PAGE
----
5 out of 5
Directed by: Masahiko Murata
covers season 1
While certainly not a guarantee of sustainable quality, it’s at least notable when the first episode of your series elicits an emotional response. In To Your Eternity’s case, that’s firstly some chuckles, then some Awws, and then goddamned tears. And it comes by this stuff honestly – it doesn’t feel manipulative, even if it involves a dog making cute faces – which is really a testament to how perfectly studio Brain’s Base nailed the look and feel of the source manga: Yoshitoki Oima’s work has a patient, poetic way of sifting through its emotions such that the gravitas it carries feel rightly earned, bringing characters to life and easily gaining reader investment. Add fluid animation and effusive color work, and perfectly cast voice actors – plus, I’d say, some improvements upon passages that are maybe slightly too etheric in print form – and, yeah, laughing and crying. And this will happen more than once during To Your Eternity’s first season, but that’s where the pacing proves masterful as well: heavy-hitting moments, and the arcs in general, are spaced out for maximum absorption. You get to know everyone relevant, and the growth of our lead character – an immortal named Fushi – is painstakingly procedural without being plodding; the dips into action have step-by-step ante ups that make sense and maintain tension when they occur. Between, we get to laugh and cheer as Fushi makes friends and enemies, and learns… how to be alive. It’d be easy to attribute this all to the manga, seeing as how the tone and beats are very much contained therein, but that’s a magic trick anime pulls: choosing what to make a single half hour versus multiple episodes; what sequences to editorially chop up or let play with extra emphases – such decisions can very much determine whether or not it’s a successful adaptation, and more importantly, whether or not the adaptation can stand on its own. Which TYE does: it is surely worth reading, but it is also absolutely worth watching. And when that poeticness still occasionally gets the better of some moments – where a little bit of extra choreography or explanation might’ve sharpened a point – the piling-on effect of the high quality sound, acting, smart palette choices, and slick and humanistic animation absolutely overwhelm these minor, rare hiccups.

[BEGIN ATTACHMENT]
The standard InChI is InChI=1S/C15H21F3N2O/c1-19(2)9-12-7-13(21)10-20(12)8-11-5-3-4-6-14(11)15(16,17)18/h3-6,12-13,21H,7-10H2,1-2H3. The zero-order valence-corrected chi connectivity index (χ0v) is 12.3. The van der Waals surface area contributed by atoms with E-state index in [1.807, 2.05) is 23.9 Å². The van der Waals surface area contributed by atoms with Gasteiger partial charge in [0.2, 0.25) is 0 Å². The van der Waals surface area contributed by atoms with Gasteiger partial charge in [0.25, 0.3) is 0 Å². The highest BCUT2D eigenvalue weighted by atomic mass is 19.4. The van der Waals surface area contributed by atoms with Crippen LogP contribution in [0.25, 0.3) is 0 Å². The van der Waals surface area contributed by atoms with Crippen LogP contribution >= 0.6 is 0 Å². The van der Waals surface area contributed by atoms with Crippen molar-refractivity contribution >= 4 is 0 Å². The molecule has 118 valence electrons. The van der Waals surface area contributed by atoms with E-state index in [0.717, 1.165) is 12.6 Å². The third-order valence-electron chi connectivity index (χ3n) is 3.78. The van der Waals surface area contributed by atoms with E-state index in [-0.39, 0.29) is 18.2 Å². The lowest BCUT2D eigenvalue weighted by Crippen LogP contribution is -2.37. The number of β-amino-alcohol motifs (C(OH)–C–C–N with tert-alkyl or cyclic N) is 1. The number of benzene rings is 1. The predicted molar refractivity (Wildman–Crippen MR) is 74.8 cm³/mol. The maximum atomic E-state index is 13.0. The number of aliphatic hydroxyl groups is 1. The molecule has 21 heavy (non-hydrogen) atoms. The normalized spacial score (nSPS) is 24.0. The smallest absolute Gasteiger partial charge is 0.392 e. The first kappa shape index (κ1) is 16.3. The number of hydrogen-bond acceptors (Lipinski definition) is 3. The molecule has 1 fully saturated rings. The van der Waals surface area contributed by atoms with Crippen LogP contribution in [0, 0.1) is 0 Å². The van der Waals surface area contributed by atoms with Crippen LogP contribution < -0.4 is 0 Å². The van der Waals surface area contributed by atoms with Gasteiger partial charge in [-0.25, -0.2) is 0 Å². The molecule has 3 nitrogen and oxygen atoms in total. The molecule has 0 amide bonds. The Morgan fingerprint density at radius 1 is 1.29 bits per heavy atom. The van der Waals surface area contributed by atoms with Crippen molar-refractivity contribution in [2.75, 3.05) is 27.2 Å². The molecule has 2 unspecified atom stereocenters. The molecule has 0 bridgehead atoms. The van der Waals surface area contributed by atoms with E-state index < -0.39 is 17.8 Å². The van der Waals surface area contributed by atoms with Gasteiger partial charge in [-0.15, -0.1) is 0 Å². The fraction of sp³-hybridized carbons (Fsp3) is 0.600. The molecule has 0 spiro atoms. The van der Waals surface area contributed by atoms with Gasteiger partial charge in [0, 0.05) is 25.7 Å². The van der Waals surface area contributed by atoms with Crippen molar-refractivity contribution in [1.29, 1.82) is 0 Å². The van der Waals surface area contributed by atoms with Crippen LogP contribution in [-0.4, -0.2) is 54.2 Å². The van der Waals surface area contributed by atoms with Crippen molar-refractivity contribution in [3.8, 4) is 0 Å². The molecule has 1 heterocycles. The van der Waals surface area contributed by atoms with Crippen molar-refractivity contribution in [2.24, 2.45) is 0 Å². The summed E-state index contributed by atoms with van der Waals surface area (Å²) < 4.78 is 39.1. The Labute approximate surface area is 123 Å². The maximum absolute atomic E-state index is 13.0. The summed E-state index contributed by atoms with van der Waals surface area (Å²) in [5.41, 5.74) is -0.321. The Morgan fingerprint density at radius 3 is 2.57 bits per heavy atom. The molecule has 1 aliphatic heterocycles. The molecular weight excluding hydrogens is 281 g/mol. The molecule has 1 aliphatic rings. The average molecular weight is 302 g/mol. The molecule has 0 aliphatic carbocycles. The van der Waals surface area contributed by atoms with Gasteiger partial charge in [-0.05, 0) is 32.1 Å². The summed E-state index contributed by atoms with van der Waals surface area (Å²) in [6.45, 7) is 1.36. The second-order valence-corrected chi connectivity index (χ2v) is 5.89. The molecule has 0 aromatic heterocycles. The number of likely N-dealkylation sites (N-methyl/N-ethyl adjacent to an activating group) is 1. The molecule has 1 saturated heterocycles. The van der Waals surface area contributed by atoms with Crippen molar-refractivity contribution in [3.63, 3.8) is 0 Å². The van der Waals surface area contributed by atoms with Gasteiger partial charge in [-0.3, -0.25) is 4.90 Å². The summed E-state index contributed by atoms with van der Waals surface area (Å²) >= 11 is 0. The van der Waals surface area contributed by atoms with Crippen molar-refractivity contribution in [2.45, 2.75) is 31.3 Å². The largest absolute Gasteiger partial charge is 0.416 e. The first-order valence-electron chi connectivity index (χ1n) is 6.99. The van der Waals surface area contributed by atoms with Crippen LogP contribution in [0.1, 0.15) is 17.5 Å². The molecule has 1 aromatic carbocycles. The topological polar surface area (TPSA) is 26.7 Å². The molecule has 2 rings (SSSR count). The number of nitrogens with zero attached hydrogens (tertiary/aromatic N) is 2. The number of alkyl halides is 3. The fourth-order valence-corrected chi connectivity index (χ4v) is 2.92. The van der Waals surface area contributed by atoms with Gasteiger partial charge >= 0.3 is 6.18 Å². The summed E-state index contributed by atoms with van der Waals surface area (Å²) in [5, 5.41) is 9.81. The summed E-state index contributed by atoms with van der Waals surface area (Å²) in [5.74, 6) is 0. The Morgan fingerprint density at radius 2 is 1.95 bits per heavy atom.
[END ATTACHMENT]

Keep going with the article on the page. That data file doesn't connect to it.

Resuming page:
A mysterious hooded being has dropped an orb to Earth. When the orb absorbs the seeming essences of that with which it comes into contact, and can them become those things – such as a rock, some moss – eventually able to morph into a dog. The dog learns basic tasks like walking and eating anew, and when its owner passes, the orb can now shift into a human form, or back into the dog, or back into the rock. His travels begin in earnest. Soon, he will take the name Fushi, and for 20 episodes, Fushi learns the language, learns about being “human,” learns more about why the hooded being brought him here, and… learns that he’s not necessarily so immortal.
There’s a drive to the show, and the addition of a threat to help spice things up, but it’s one of the rare creations that can truly get by just on the air of curiosity it inspires: it is emotionally satisfying just following Fushi around, and discovering the world with him. But, y’know, bring some damn tissues.